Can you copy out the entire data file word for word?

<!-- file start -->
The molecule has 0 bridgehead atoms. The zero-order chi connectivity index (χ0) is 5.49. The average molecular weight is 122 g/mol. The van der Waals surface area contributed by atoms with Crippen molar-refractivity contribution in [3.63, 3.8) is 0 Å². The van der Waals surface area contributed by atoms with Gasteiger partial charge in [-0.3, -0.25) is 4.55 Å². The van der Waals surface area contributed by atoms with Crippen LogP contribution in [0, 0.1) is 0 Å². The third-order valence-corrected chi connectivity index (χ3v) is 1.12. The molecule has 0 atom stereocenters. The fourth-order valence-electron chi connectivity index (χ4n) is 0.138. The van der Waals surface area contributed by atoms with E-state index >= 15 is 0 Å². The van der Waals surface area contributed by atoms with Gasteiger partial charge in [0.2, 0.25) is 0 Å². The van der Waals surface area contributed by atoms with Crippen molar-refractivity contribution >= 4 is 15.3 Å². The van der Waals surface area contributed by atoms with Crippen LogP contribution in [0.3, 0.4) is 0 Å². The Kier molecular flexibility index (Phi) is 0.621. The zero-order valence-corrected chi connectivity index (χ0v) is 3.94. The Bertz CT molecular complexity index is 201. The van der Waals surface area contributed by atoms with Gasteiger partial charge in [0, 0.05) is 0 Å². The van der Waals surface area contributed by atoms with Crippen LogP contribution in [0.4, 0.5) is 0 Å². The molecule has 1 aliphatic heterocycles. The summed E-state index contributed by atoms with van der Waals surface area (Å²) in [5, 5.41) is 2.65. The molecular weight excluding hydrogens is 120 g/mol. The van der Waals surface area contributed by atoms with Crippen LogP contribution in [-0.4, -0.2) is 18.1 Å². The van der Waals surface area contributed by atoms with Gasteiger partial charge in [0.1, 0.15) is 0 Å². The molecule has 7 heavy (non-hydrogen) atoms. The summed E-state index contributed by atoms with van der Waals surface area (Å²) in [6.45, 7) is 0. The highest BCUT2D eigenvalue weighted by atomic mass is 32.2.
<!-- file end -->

The molecule has 0 bridgehead atoms. The zero-order chi connectivity index (χ0) is 5.49. The average molecular weight is 122 g/mol. The van der Waals surface area contributed by atoms with Crippen molar-refractivity contribution in [3.63, 3.8) is 0 Å². The van der Waals surface area contributed by atoms with Gasteiger partial charge in [-0.3, -0.25) is 4.55 Å². The van der Waals surface area contributed by atoms with Crippen LogP contribution in [0, 0.1) is 0 Å². The third-order valence-corrected chi connectivity index (χ3v) is 1.12. The molecule has 0 atom stereocenters. The fourth-order valence-electron chi connectivity index (χ4n) is 0.138. The van der Waals surface area contributed by atoms with E-state index >= 15 is 0 Å². The van der Waals surface area contributed by atoms with Gasteiger partial charge in [0.2, 0.25) is 0 Å². The van der Waals surface area contributed by atoms with Crippen molar-refractivity contribution >= 4 is 15.3 Å². The van der Waals surface area contributed by atoms with Crippen LogP contribution in [0.3, 0.4) is 0 Å². The Kier molecular flexibility index (Phi) is 0.621. The zero-order valence-corrected chi connectivity index (χ0v) is 3.94. The Bertz CT molecular complexity index is 201. The van der Waals surface area contributed by atoms with Gasteiger partial charge in [0, 0.05) is 0 Å². The van der Waals surface area contributed by atoms with Crippen LogP contribution in [0.4, 0.5) is 0 Å². The molecule has 1 aliphatic heterocycles. The summed E-state index contributed by atoms with van der Waals surface area (Å²) in [5, 5.41) is 2.65. The molecular weight excluding hydrogens is 120 g/mol. The van der Waals surface area contributed by atoms with Crippen LogP contribution in [-0.4, -0.2) is 18.1 Å². The van der Waals surface area contributed by atoms with Gasteiger partial charge in [0.1, 0.15) is 0 Å². The molecule has 7 heavy (non-hydrogen) atoms. The summed E-state index contributed by atoms with van der Waals surface area (Å²) in [6.45, 7) is 0. The highest BCUT2D eigenvalue weighted by atomic mass is 32.2.